Meanwhile, some critics accused the family owners of Koch Industries, the nation's second-largest privately held company, of developing the seminars as a veiled means of influencing judges in jurisdictions where the company was frequently involved in litigation.

The Koch family's conservative politics and philanthropy are well documented.

Family-controlled foundations generously support several right-leaning and libertarian legal advocacy groups, including the Institute for Justice, the Federalist Society and some of the regional public interest law firms modeled after the Sacramento-based Pacific Legal Foundation, according to records posted on www.mediatransparency.org, a Web site that tracks charitable giving by foundations.

Butler and University of Kansas economics professor Keith Chauvin insisted in interviews that concerns about corporate influence in the Law and Organizational Economics Center are vastly overblown. Butler noted that the center's funding comes from "a broad base" of several dozen foundations and corporations, just as many university programs do.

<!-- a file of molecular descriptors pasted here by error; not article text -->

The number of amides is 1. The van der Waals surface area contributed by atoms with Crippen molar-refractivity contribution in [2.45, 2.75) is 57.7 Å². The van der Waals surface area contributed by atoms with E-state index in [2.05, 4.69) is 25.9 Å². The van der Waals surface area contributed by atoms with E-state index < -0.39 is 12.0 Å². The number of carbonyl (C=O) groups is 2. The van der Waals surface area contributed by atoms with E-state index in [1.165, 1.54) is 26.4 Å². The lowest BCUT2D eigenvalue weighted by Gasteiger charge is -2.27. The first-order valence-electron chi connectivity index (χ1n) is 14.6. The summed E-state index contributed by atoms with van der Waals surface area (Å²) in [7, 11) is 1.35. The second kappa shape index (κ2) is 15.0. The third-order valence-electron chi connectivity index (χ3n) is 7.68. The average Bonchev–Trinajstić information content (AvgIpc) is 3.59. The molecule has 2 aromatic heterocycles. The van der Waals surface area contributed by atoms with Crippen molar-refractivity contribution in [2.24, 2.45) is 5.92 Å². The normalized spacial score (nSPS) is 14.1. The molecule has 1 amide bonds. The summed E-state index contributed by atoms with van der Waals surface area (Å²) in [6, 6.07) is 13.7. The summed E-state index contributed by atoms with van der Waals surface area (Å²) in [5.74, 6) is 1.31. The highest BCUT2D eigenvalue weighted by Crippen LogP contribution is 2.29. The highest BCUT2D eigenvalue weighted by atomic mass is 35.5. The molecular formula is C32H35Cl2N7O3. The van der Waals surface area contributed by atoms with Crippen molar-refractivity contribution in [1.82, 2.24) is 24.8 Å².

The professors said it's ridiculous to worry that judges would allow themselves to be duped by an agenda-driven curriculum.

"The fundamental premise underlying that criticism is that judges can't distinguish between valid and invalid arguments," he said. "The reason they are judges is that someone along the way decided they are pretty good at that."

California judges, far removed from the media flap over Koch Industries, have continued to participate in the program.

In December 1999, Brown finished her University of Kansas economics training with a week in sunny Florida. All the participating judges were given the option of spending their second week in the program either in Sanibel Island, Fla., or at a Rocky Mountain ski resort.

When the media broke the story a few years ago of federal judges attending privately bankrolled seminars at Wyoming ranches, Arizona golf resorts and elsewhere, critics were quick to call for reform.